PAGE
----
In the past three decades the income inequality gap has exploded across the United States. We typically view rising inequality through the lens of class; focusing on the growing disparity between the top 5% or 1% of the population and the bottom 10% or quartile. But looking at income inequality from this vantage point misses a critical dimension: there are serious gaps between economic sectors and in particular, the financial sector of the economy has grown disproportionately wealthy compared to other sectors. This gap not only has profound consequences for the distribution of income but also has negative effects on the overall growth and development of the U.S. economy.
Beginning in 1980, financial sector deregulation began in earnest, encouraging investment in financial sector expansion and attracting a greater percentage of college and high-school graduates. This shift to the financial services sector has contributed both to the growing inequality of wages between workers in the “real” economy – which produces goods and non-financial services and drives most of the employment growth — and the “financial” economy – which has higher wages and is siphoning off talent from the real economy. (read more…)
While its creation was lamented by some and championed by others, industry experts say the performance thus far of the Consumer Financial Protection Bureau has been a mixed-bag. The Financial Services Roundtable assembled thought leaders as part of its “How is the CFPB Doing? The Advocates’ Perspective” panel discussion in Washington, D.C. A few of the key highlights included:
- Georgetown University Law Professor Adam Levitin was the most outspoken member of the panel, saying the CFPB may yet be finding its sea legs as experienced staff complete their “regulatory tourist stints” and depart the Bureau, leaving behind an undetermined culture. Levitin said the CFPB has enjoyed the benefits of a “we had to do this” kind of approach while it has tackled rule-makings many viewed as “mandatory.” However, going forward the Bureau will be dealing with discretionary issues that may find it “swimming in deeper waters.” One unique outcome Levitin noted is the money is the “disgorgement” of funds for misdeeds, also known as money going back to consumers.
Former Treasury Secretary Timothy Geithner’s book Stress Test: Reflections on Financial Crises hits bookstores on Monday. Ahead of the release, Geithner sat down for some yummy food and friendly conversation with Andrew Ross Sorkin of The New York Times. Here is a dissection of the puff piece that ensued.
- “When the housing bubble burst in 2008, Geithner was the president of the Federal Reserve Bank of New York. Along with Ben Bernanke, the chairman of the Federal Reserve, and Henry M. Paulson, the Treasury secretary at the time, Geithner was charged with essentially saving the economy from sliding into the abyss.” — Let’s just skip the part about how if those same three guys had kinda, maybe, sorta been doing their jobs all along, they probably wouldn’t have found themselves staring into such a daunting “abyss.”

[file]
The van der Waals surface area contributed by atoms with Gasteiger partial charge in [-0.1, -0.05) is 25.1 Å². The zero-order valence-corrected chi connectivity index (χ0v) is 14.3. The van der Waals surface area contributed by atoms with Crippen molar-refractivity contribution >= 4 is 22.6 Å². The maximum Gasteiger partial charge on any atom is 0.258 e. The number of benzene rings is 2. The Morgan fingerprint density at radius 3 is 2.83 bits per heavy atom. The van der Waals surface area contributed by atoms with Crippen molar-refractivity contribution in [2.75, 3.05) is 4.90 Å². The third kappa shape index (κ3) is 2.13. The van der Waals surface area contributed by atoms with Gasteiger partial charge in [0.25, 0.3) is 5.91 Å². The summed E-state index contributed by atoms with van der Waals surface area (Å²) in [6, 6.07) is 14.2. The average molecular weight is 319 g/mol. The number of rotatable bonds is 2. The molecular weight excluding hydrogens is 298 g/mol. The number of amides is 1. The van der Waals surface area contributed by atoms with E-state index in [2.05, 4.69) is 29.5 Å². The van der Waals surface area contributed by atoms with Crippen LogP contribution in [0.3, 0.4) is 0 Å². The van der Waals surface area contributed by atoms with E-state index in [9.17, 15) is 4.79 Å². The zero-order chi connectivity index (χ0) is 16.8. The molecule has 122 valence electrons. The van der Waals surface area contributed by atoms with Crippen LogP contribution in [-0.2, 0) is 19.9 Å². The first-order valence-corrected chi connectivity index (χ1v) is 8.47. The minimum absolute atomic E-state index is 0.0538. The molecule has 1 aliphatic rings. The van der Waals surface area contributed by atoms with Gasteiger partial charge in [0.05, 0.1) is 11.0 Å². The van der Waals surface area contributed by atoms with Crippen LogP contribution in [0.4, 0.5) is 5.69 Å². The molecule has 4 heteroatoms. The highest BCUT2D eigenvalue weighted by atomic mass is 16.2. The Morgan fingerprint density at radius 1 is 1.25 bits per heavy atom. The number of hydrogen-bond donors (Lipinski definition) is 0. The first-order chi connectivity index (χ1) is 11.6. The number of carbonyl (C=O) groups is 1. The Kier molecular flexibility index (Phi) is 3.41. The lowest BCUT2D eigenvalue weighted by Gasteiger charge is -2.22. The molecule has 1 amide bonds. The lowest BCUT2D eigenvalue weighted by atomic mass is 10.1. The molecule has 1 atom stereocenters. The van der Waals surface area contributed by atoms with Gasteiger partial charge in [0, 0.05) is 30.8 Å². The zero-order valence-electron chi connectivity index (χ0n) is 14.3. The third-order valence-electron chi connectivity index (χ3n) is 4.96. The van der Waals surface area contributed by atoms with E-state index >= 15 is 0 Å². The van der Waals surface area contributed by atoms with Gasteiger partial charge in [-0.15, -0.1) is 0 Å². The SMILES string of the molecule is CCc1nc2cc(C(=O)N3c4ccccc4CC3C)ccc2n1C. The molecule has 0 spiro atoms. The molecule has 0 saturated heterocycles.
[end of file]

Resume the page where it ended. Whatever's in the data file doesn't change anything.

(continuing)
- “The perception that he was overmatched for the position was strengthened when he responded to a congressman’s question at a second hearing by saying: “I just want to correct one thing.
A collection of sage investment executives gathered at the Milken Institute Global Conference this week to discuss the state of financial markets. Here is some of the insight shared by panelists during the Reading the Tea Leaves: Where are Markets Headed? session.
Michael Cembalest, Chairman of Market and Investment Strategy, J.P. Morgan Asset Management
Cembalest says he is watching four issues closely: two market issues and two policy issues. Citing the remarkable correlation between manufacturing surveys and corporate profits that follow three to six months later, Cembalest said, “The next couple quarters of business surveys and corporate-profits growth are probably more important than they have been in a while.”
On the policy side, Cembalest shared insight on brewing energy and housing matters. “It would be a huge mistake to accelerate the pace of [liquefied natural gas] exports. … There is a huge multiplier-effect benefit from the U.S. having electricity prices for homes and businesses that are 50% to 60% of what the rest of the world pays. (read more…)
A roundup of financial news from Day Two of the Milken Institute Global Conference in Beverly Hills, Calif.
Trouble brewing in the credit markets?: “All the danger signs are there of a future crisis.” That is how Apollo Global Management co-founder Marc Rowan summed up his view of the credit markets during the Credit Markets: What’s Next? panel. “We’re back to doing exactly the same things that were done in the credit markets during the crisis. Our job is to step wisely and try to avoid that.” However, David Warren, chief investment officer at Brevan Howard Credit Funds, sees things quite differently. Because of reforms like Dodd-Frank and Basel III are pushing the big banks out of some sectors, Warren says the next 10 years will be a “golden era” for credit investing.